Amanda J. Grigg. Theory / American / Women’s Studies Thesis: Everything and Nothing: A Feminist Critique and Revision of Contemporary Women's Health (Bickford, Spinner-Halev, Lienesch, Kirkland, Tolleson-Rinehart). In my dissertation, I explore health issues facing marginalized women, drawing on the work of feminist bioethicists, critical race scholars, and women of color feminists to challenge and expand dominant understandings of women’s health. Through an examination of issues including drug use during pregnancy, food insecurity, and the occupational health of domestic workers, I highlight the normative complexity of women’s health discourse, practices, and politics. To navigate this complexity, I develop and apply a feminist political theoretical approach to women’s health. Centrally, I argue that identity plays a vital role in determining how and whether women are helped or harmed by the dominant discourses and practices of health. Status: Ph.D. expected Fall 2015. Publications: Politics Groups and Identities (2015), The Oxford Handbook of Feminist Theory (forthcoming). Teaching Experience: Introduction to American Politics, Feminist Political Theory, Democratic Political Theory, Modern Political Theory, Political Communication. Teaching Interests: Intro to Political Theory, American Politics, and Women’s Studies, Feminist, Modern, American, and Democratic Theory, Gender and Politics, Race and Politics, Health and Politics. Email: ajgrigg@email.unc.edu Web: http://ajgrigg.web.unc.edu/

    Joshua Miller. Theory / International Relations. Thesis: Democracy and Judgment: Lessons from Ancient Greek Political Thought. (Bickford, Lienesch, Leonard, Spinner-Halev, Reeve) My dissertation examines the practical and ethical dimensions of democratic decision-making.  Insofar as democracies rely upon the policy decisions of their citizens, the question of what counts as good judgment has long been of rich theoretical concern.  It was especially important for the ancient Greek thinkers Thucydides, Plato, and Aristotle, who placed judgment not only at the center of democratic life but also at the junction between political theory and practice.  Through an examination of their works, I conceive of sound political judgment as a reflective practice balancing moral contemplation with emotional intelligence and practical experience such that actors can make decisions under conditions of uncertainty.  By relating ancient Greek thought to contemporary theories of political judgment, I further suggest that democratic theorists can gain insights into the challenges citizens face in making policy decisions, as well as suggestions for how they might be overcome. Status: PhD expected May 2014. Publications: Polity (2012), other work under review. Teaching Experience: Ancient Political Thought, Modern Political Thought, Feminist Political Theory, America and the World: Challenges and Opportunities.  Email: millerjp@email.unc.edu Web: joshmiller.web.unc.edu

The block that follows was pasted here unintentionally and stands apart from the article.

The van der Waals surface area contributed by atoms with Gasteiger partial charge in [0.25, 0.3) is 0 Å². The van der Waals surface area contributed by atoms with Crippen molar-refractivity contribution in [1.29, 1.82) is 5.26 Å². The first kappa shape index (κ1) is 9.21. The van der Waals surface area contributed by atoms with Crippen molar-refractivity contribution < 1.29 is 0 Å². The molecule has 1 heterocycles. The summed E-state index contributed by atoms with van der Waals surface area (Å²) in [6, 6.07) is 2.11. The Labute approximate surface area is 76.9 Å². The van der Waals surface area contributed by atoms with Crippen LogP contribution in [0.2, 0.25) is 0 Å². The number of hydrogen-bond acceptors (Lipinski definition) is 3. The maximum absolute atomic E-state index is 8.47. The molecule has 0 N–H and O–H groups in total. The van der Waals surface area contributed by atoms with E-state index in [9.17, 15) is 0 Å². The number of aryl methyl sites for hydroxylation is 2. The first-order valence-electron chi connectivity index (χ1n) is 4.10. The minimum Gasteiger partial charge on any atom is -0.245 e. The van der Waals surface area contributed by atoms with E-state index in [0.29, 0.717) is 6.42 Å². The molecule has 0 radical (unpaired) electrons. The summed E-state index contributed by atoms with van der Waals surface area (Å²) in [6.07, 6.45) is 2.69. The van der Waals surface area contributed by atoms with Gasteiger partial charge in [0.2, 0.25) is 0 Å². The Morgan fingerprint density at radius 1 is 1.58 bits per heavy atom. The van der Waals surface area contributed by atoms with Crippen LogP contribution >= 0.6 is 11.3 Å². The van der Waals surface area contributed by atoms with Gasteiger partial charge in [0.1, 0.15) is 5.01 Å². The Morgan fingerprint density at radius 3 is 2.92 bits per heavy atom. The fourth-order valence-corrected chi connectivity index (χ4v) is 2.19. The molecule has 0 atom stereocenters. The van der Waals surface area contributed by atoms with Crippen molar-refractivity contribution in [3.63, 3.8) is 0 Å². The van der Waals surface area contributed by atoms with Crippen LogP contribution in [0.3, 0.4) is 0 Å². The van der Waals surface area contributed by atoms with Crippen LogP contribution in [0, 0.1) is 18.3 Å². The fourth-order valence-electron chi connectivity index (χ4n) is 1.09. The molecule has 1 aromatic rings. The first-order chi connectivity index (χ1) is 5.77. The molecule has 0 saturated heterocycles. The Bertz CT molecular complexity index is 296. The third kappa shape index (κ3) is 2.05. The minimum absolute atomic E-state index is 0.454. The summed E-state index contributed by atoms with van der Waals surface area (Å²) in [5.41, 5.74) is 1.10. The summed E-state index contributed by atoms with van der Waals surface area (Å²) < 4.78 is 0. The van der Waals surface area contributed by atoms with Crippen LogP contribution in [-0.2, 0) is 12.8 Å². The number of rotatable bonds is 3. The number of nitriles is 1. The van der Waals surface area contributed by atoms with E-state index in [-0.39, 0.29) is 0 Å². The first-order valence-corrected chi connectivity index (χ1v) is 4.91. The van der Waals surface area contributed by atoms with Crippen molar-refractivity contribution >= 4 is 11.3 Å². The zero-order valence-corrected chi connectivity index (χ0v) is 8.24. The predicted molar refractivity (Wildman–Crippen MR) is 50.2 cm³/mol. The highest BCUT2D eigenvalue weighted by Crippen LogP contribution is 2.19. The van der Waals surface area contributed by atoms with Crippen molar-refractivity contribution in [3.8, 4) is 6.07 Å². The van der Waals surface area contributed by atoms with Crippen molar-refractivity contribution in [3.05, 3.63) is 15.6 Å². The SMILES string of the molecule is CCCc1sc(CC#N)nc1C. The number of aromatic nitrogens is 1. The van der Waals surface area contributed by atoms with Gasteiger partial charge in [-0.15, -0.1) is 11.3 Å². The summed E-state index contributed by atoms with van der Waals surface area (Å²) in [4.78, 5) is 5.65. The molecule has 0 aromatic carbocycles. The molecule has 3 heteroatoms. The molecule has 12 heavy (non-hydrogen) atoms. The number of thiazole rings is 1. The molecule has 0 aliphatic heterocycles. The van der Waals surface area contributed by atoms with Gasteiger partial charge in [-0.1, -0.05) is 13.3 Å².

Carl Najdek. Theory / American. Thesis: Identity, Democracy, and Cosmopolitanism in Walt Whitman’s Political Thought. (Lienesch, Leonard, Bickford, Spinner-Halev, McGowan) The thesis describes Walt Whitman’s democratic thought on the relationship between individuals and the communities in which they live, the idea of the modern democratic nation, and finally the role of the United States in an increasingly industrialized and globalized world. By looking at these three concepts, I consider Whitman as more than just a poet with political concerns but rather as a serious thinker whose thought transcended his time and envisioned a political system at once transformed by changes in industry and technology and united through a shared democratic culture. This thesis relates to American political thought, American political culture, democratic theory, literature and politics, and political theory more generally. Status: ABD (Projected defense in April 2013). Publications: American Political Thought (Revise and Resubmit). Courses Taught: Introduction to Political Theory, Ancient Political Thought, Modern Political Thought, American National Government (Online and in-person), Political Theory of Revolution and Terror, Evolution of Empires, Popular Culture and Political Theory. Interested in Teaching: American Political Thought, State and Local Politics, American Legislature, Literature and Politics, Medieval Political Thought, Democratic Theory. Email: najdek@email.unc.edu Web: http://cnajdek.web.unc.edu/.

    Joel Winkelman. Theory / American.  Thesis: A Working Democracy (Lienesch, Bickford, Spinner-Halev). The thesis argues that work is central to democratic life, both in theory and in practice. Through an analysis of three of the most important American democratic thinkers, I demonstrate that work was the central political concept in the arguments of democratic thinkers who sought to create institutions that protected individual interests and public goods. The thesis relates to American political thought, American political development, democratic theory, and political theory more generally.  Status:  PhD, 2012.  Publications: Polity (2012). Teaching: Intro to Political Theory, American Political Thought, Modern Political Thought, Classical Political Thought, Feminist Political Thought. Email: joel.winkelman@unc.eduWeb: http://jmwink.web.unc.edu.